AUSTIN (KXAN) — Two big items passed the Austin City Council: A bond that added on more than $100 million to the previous proposal, and a mixed decision on what to do with McKalla Place, the north Austin site that could become the home for a major league soccer stadium. The stadium vote came just before 4 a.m., at the end of a 130-item agenda.
Thursday marks the last council meeting scheduled before they break until August.
Here’s a quick rundown of what happened:
November 2018 bond – Approved
City council agreed to raise the bond package proposal from $816 million to $925 million.
It passed 8-3. Council members Ellen Troxclair, Ora Houston and Jimmy Flannigan voted against it.
The new bond package proposal raises the money for affordable housing from the original cost of $161 million to $250 million dollars.
Council members have until August to make a final decision.
New $925 million dollar bond proposal:
- $250 million for Affordable Housing
- $184 million for Flood Mitigation and Open Space
- $162 million for Transportation Infrastructure
- $149 million for Parks and Recreation
- $128 million Libraries and Cultural Centers
- $38 million for Public Safety
- $16 million for Health and Human Services
Previous $815 million dollar bond proposal:
- $161 million for Affordable Housing
- $176 million for Transportation Infrastructure
- $167 million for Parks and Recreation
- $184 million for Stormwater and Open Space
- $74 million for Libraries and Cultural Centers
- $38 million for Public Safety
- $16 million for Health and Human Services.
The old bond proposal would have raised taxes about $61 for an average Austin homeowner with a house valued at $305,000.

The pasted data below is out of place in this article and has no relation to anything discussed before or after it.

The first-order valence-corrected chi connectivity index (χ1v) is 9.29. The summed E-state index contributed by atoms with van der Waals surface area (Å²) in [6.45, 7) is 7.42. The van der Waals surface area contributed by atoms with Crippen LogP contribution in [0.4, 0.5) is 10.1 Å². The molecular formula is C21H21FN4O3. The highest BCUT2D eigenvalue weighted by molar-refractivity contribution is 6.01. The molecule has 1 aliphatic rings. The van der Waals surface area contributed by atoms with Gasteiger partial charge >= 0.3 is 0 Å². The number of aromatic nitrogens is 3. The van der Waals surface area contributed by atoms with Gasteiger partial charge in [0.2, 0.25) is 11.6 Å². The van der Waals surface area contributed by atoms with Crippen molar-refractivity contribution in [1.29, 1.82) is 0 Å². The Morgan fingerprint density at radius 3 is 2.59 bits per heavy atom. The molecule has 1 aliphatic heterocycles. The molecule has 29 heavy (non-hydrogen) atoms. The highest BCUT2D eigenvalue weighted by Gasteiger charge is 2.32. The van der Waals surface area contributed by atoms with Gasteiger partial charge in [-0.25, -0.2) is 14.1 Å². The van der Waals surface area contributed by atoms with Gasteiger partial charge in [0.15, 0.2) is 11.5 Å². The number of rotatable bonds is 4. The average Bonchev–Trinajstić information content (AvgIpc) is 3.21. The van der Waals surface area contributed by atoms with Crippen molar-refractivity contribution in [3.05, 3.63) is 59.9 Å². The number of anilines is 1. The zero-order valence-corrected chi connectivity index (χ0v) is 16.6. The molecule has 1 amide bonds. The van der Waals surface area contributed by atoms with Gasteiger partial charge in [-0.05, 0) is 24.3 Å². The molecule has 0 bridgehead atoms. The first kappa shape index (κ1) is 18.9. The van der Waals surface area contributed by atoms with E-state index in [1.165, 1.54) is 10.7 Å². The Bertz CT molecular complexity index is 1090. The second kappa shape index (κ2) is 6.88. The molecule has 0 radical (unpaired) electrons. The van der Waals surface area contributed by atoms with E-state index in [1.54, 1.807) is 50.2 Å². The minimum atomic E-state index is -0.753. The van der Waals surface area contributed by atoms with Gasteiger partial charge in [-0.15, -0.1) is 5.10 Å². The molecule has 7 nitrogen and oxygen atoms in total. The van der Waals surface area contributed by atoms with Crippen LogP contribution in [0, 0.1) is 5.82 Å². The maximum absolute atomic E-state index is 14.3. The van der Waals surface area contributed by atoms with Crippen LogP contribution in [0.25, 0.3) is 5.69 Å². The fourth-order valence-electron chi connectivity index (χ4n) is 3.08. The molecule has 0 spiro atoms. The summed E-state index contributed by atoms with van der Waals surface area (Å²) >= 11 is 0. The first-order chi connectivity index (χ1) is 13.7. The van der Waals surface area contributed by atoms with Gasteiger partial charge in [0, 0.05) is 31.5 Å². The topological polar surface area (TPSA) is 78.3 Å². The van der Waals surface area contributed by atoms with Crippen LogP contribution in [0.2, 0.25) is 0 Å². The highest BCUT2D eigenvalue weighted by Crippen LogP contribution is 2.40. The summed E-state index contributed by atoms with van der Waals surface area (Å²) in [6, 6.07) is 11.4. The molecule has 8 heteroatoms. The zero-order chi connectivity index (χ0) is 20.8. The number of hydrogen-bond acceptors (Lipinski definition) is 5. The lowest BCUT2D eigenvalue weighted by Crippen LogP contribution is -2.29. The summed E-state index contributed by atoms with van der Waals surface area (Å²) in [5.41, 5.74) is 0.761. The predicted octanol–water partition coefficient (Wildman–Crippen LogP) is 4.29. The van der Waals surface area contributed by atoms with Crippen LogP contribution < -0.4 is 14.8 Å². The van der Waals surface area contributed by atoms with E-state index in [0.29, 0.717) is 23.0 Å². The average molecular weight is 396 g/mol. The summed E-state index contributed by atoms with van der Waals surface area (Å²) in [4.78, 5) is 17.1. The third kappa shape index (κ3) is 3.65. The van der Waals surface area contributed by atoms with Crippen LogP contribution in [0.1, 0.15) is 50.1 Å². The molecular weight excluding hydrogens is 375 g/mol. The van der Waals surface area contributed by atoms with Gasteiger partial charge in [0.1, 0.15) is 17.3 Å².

Zilker Park transportation and parking challenges – Approved
This resolution states that Zilker Park would benefit from a comprehensive traffic and parking analysis.
The item calls on the city manager to:
- Identify funding for a Zilker Park Master Plan and report funding options to Council by December 30, 2018
- Research and begin implementation of a possible shuttle system and/or other transportation and parking improvements as identified by the working group and staff by March 1, 2019
- Conduct a traffic study to be completed no later than December 31, 2019 and brief Council by January 30, 2020 regarding determinations and recommendations for improvements.
Planning Commission charter amendments
Back in March, KXAN reported on concerns surrounding the current makeup of the city’s Planning Commission. There are 13 voting members on the Planning Commission, including four architects, two engineers who work in land development and a non-profit real estate developer, all reflected in applications the members submitted to the city for the commission. That’s seven people with connections to real estate and land development. But the city charter, which voters approved, says there should only be four members with those ties.
In response to this, a resolution on Thursday’s agenda states, “The City Council hereby expresses its desire for members of the Planning Commission to have terms that run concurrently with council member terms, and for there to be a removal process for members of the Planning Commission, and for such amendments to be submitted for voter approval.”
The item would direct the city manager to develop ballot language to bring to council by August 9, to be put on the November ballot.